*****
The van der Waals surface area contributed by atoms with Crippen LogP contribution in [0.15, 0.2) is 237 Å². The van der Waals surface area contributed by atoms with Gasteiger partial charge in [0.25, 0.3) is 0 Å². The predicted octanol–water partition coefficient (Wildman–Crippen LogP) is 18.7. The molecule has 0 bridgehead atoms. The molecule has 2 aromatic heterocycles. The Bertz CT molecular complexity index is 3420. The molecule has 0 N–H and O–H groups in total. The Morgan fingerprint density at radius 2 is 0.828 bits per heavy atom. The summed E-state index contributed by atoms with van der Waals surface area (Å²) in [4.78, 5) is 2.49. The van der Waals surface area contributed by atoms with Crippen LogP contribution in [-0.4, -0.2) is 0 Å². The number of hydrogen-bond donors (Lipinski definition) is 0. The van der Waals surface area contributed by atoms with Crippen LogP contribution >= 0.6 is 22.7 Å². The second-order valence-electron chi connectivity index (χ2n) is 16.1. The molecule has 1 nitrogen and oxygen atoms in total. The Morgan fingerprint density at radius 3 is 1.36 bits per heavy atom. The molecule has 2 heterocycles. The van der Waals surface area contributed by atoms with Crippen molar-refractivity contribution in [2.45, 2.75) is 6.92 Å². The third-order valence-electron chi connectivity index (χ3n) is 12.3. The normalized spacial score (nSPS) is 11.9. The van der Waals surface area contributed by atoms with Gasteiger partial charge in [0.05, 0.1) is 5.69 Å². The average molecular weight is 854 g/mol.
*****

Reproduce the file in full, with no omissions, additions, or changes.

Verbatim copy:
The van der Waals surface area contributed by atoms with Crippen LogP contribution in [0.15, 0.2) is 237 Å². The van der Waals surface area contributed by atoms with Gasteiger partial charge in [0.25, 0.3) is 0 Å². The predicted octanol–water partition coefficient (Wildman–Crippen LogP) is 18.7. The molecule has 0 bridgehead atoms. The molecule has 2 aromatic heterocycles. The Bertz CT molecular complexity index is 3420. The molecule has 0 N–H and O–H groups in total. The Morgan fingerprint density at radius 2 is 0.828 bits per heavy atom. The summed E-state index contributed by atoms with van der Waals surface area (Å²) in [4.78, 5) is 2.49. The van der Waals surface area contributed by atoms with Crippen LogP contribution in [-0.4, -0.2) is 0 Å². The number of hydrogen-bond donors (Lipinski definition) is 0. The van der Waals surface area contributed by atoms with Crippen LogP contribution >= 0.6 is 22.7 Å². The second-order valence-electron chi connectivity index (χ2n) is 16.1. The molecule has 1 nitrogen and oxygen atoms in total. The Morgan fingerprint density at radius 3 is 1.36 bits per heavy atom. The molecule has 2 heterocycles. The van der Waals surface area contributed by atoms with Crippen molar-refractivity contribution in [2.45, 2.75) is 6.92 Å². The third-order valence-electron chi connectivity index (χ3n) is 12.3. The normalized spacial score (nSPS) is 11.9. The van der Waals surface area contributed by atoms with Gasteiger partial charge in [0.05, 0.1) is 5.69 Å². The average molecular weight is 854 g/mol.